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The Pre-Raphaelites and mid-Victorian art

Video transcript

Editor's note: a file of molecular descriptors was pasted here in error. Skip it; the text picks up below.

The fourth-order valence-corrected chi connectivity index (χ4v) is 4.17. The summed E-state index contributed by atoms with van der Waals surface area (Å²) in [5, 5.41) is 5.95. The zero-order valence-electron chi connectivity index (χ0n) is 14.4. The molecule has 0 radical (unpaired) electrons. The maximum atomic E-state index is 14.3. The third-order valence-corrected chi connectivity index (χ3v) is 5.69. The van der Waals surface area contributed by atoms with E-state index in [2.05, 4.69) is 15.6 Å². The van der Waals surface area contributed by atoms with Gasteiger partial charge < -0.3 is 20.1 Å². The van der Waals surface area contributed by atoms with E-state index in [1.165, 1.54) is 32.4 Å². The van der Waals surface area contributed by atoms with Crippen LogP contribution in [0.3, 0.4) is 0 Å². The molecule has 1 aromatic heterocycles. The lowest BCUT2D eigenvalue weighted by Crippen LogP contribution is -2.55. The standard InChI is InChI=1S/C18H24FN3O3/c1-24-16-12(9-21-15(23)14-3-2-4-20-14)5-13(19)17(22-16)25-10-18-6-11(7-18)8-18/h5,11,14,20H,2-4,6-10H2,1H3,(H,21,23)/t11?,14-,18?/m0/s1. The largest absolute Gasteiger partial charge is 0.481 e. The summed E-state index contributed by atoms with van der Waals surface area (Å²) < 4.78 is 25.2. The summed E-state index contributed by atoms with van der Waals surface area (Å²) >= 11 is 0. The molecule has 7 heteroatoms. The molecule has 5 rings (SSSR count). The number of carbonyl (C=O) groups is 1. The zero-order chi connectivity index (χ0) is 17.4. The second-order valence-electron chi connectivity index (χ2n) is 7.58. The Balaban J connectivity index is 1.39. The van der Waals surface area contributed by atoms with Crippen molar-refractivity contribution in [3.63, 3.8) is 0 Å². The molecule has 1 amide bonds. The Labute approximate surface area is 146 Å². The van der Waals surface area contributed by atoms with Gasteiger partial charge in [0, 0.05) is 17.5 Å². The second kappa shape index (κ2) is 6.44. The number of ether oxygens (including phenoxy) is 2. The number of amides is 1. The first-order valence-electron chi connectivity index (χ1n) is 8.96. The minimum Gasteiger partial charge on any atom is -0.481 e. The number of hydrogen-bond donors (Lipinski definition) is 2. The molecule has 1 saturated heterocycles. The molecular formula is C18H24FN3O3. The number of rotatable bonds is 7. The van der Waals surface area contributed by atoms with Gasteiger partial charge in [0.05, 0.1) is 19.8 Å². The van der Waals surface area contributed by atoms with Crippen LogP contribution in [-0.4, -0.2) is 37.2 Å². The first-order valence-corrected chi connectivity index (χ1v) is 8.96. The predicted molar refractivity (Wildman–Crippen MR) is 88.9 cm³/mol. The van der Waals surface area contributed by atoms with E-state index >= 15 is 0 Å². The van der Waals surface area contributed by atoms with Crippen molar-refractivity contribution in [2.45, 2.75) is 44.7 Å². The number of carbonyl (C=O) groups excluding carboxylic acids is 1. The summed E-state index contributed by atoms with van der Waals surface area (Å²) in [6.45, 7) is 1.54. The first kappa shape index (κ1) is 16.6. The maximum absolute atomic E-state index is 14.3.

so here we are looking at William Holman hunts Claudio and Isabella from 1850 and then Tate Britain this is you know 1850 so it's 2 years after the formation of the pre-raphaelite Brotherhood so we've got real pure pre-raphaelite style here not just style but in terms of subject matter also right how integrated text and image are here that there's text on the top of the frame as Claudio's line death is a fearful thing and Isabella's and ashamed life a hateful and then below in a beautiful kind of medieval script measure for measure the Shakespeare play that this is from and so what's happening is that Claudio has been arrested a little bit under false charges for impregnating his mistress though they're engaged right Claudio sister Isabella is about to become a nun and the man who's arrested and imprisoned Claudio has said you know well maybe if your sister agrees to sleep with me maybe I'll release you from prison and she refuses to give away her virginity remember she's about to enter a nun oh right she's very chaste she's very devout this has been interpreted as the moment when Claudio appeals to Isabella to save his life to save his life and she refuses although there are somewhat differing interpretations about exactly what moment I think there's ambiguity even in his reaction right but what's interesting for me is that hunt has chosen this really high-pitched moral moment where we don't know which way it's gonna go and in a sense we have to ask ourselves how would we act in that moment it's that key moment a thing that the pre-raphaelites loved to do that it's totally pregnant moment when I'm looking at that backlight and I see that cherry tree behind them that's in full bloom yeah and then did you notice what's between them there's that little spire of a church right that kind of rose between them and so you can't really blame for asking his sister to betray her chastity in her vows because he's gonna die I can give his life up for nothing and you can't blame her either for not wanting to do what she's asked to do and look at the way that he's portrayed her the look of concern on her face is struck nerd she's got her hands over his heart she's comforting yeah this is tremendous sense of responsibility that she feels and I'm noticing how close everything is thus these two figures that wall of the prison behind and actually I think hunt visited a prison in order to paint it directly from life there's an incredible amount of attention and detail in the rendering even of the insignificant I mean that's what's so extraordinary is the focus is not simply on the hands it's not on the face in fact one could even argue that the face is somewhat de-emphasize Claudio's faces in shadow as it looks at us which is a really interesting choice is in front of a brighter windows yeah they're backlit that's very extremely unusual but what that means is is that there's a very very even light throughout the entire image which allows our eye to meander down both of their bodies beyond the hands down his legs to the shackle and then as much attention is lavished on the chain on the boards of the floor on the brick that is exposed in the window frame on this the moss that seems to be growing on the stone I got the vividness of that stone in back of the lyre I mean you can really see the age in the where all of this is this idea that the pre-raphaelites have of not using academic formulas and this return to nature and it returns to the Renaissance primitives that pre-raphaelites so right looking at Northern Renaissance painting looking at the history of art before things became kind of so easy and formulaic and when artists were in a way discovering nature for the first time again after the Middle Ages if we look at the color it's nothing like we would see in royal academy paintings before the pre-raphaelites purple of his velvet leggings the the red of his velvet and fur-lined tunic and then what I find most extraordinary is the color of four presumably white robes there's no white in any way losing greens yellows and golds this is a kind of depth and intensity of color that would never have been possible before the pre-raphaelites so what that does for me is it is it creates a kind of visual parallel to the intensity of the emotion that's being represented here and in the sense of the emotional dilemma that's being presented here